For undergraduate/first cycle programmes, the minimum entry requirement is usually two or three General Certificate of Education Advanced level (GCE A level) passes, as well as a minimum number of General Certificate of Secondary Education (GCSE) passes at grade C or above. These remain the most common form of entry qualification held by young entrants to higher education. A wide range of other qualifications is acceptable for entry. They include the International Baccalaureate and some vocational options such as GCE A levels in applied subjects and Pearson (formerly Edexcel) BTEC National Qualifications

Most applicants submit their higher education applications before taking end-of-course examinations and HEIs make most offers of places conditional upon the applicant achieving at least a specified number of points, which may stipulate particular grades or levels of pass in key subjects. To decide who should receive offers, HEI admissions officers typically use applicants’ known results in GCSE and/or AS level examinations (Advanced Subsidiary level, an examination at a higher level than GCSE but with a smaller course content than an A level) to assess their potential, alongside personal statements, school references and teachers’ predictions of likely grades. Most HEIs do not routinely interview applicants for most programmes. However, applicants for entry to professional and vocational programmes (such as initial teaching training and medicine) are usually required to attend a selection interview, as are all applicants to the universities of Oxford and Cambridge.
 
Entry is competitive, with wide variations between institutions and programmes in terms of the competition for places. For some highly oversubscribed programmes, such as medicine, dentistry, veterinary science and law, applicants may be required to take an additional admissions test. Examples of such tests include the BioMedical Admissions Test (BMAT) and the UK Clinical Aptitude Test (UKCAT). Since 2013, all applicants for initial teacher training courses have been required to pass skills tests in numeracy and literacy before starting their courses.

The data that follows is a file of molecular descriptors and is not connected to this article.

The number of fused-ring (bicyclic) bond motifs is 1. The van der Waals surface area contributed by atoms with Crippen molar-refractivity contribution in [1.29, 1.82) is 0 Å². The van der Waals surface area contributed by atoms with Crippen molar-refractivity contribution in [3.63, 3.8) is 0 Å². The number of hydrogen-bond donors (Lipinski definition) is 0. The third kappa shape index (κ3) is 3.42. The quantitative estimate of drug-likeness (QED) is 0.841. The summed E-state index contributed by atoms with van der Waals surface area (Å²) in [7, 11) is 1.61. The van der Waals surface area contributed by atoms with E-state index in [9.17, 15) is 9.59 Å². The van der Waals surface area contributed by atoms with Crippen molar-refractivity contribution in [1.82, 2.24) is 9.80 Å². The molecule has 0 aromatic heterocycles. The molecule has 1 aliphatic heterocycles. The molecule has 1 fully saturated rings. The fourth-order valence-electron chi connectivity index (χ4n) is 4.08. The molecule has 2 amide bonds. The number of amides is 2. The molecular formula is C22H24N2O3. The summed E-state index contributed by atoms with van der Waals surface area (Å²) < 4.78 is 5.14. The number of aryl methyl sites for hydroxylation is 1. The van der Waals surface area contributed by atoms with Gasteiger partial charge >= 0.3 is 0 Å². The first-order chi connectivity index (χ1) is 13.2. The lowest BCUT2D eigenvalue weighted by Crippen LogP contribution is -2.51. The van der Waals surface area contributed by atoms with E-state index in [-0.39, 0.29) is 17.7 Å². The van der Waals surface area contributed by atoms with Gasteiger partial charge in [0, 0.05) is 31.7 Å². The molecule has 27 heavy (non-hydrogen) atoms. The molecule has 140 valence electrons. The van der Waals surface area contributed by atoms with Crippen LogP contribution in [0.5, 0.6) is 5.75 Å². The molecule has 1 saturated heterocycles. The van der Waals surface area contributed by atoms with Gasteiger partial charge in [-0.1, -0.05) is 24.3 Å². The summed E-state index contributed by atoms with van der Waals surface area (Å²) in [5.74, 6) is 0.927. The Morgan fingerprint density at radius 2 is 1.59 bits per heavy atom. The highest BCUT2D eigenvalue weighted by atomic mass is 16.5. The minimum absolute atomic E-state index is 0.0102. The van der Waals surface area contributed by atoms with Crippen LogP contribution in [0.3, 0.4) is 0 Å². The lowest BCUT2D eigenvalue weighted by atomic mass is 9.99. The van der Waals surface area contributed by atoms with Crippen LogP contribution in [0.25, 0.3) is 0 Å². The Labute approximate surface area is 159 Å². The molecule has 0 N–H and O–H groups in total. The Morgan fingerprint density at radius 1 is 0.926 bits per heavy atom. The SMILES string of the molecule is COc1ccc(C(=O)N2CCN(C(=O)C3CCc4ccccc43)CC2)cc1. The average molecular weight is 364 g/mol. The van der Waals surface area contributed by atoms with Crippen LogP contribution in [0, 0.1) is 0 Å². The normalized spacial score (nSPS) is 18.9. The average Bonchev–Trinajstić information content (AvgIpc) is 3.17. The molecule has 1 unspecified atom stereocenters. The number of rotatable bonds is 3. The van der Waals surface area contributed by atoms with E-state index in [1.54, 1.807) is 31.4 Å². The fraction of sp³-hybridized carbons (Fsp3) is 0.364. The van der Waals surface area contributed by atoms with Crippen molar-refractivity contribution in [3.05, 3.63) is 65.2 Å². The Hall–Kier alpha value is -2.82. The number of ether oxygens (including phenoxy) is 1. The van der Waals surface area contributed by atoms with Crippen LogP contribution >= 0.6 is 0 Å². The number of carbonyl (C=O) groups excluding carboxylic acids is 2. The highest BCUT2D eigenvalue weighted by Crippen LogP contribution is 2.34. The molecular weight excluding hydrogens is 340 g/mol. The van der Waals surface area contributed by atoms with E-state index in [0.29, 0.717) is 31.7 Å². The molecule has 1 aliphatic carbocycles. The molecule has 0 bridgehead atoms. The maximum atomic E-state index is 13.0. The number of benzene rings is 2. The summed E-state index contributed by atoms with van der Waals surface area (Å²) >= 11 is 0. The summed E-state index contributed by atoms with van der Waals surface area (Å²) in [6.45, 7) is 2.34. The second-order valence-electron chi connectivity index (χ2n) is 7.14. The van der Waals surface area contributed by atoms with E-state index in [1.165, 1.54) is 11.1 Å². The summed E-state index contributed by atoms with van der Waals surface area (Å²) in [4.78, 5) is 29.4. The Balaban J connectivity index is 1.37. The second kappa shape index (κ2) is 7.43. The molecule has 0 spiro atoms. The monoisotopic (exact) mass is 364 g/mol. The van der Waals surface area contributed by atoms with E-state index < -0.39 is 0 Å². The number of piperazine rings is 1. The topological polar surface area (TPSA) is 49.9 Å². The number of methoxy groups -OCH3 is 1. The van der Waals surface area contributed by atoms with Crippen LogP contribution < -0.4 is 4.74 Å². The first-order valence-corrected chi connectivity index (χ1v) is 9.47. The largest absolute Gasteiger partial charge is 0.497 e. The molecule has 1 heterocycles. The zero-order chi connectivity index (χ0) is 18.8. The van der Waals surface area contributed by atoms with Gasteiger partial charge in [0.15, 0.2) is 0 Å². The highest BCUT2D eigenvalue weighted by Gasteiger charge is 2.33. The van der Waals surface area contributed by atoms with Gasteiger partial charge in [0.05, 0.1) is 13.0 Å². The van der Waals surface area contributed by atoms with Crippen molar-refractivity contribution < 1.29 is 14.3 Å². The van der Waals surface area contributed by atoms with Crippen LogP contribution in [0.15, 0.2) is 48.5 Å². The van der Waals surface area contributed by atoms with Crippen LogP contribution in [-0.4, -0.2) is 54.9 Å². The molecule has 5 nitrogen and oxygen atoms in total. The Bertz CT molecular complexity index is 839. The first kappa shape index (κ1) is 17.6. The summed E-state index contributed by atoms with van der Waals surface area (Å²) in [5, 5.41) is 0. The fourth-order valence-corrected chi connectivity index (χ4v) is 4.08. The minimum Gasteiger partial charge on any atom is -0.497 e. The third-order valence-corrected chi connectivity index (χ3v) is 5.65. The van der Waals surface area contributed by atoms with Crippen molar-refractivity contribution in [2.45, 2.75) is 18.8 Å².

Information for applicants on programmes and entry requirements is available from UCAS, and guidance for HEIs exists in the form of Chapter B2 of the Quality Code, ‘Recruitment, Selection and Admission to Higher Education’.

Facilitating access to higher education for disadvantaged and underrepresented groups 

Each individual institution has autonomy over the qualifications that it will accept for entry to its courses.

At the same time, the broad policy objectives of widening participation and ensuring fair access have been a focus for government policy over several decades. In his 2010 report, Sir Martin Harris, Director of Fair Access, traced this policy direction back to the Robbins report of 1963, which rejected the concept of a limited pool of ability and argued that higher education was an important compensator for social disadvantage.

The Office for Fair Access (OFFA) is an independent regulator which was established under the Higher Education Act 2004 to ensure that the introduction of higher tuition fees in 2006/07 did not deter people from entering higher education for financial reasons, and that HEIs were explicitly committed to increasing participation in higher education among under-represented groups. OFFA views fair access as providing everyone who has the potential and ambition to succeed in higher education with equal opportunity and support to do so, regardless of background, family income or disability. OFFA and HEFCE cooperated to produce a National Strategy for Access and Student Success in Higher Education (2014), which was published by the Department for Business, Innovation and Skills (BIS). For a description of how OFFA works to promote fair access, see the subheading ‘Undergraduate (first cycle) tuition fees’ in the article on ‘Higher Education Funding’.

See also the Higher Education Funding Council for England (HEFCE)’s student access and success web pages for details of its policy and past initiatives in these areas. These include a suite of reports published in July 2015, which examined the success of the higher education system to date in securing increased access for students from disadvantaged backgrounds and for disabled students and in reducing the number of students that withdraw early from their studies, and highlighted the challenges that remain.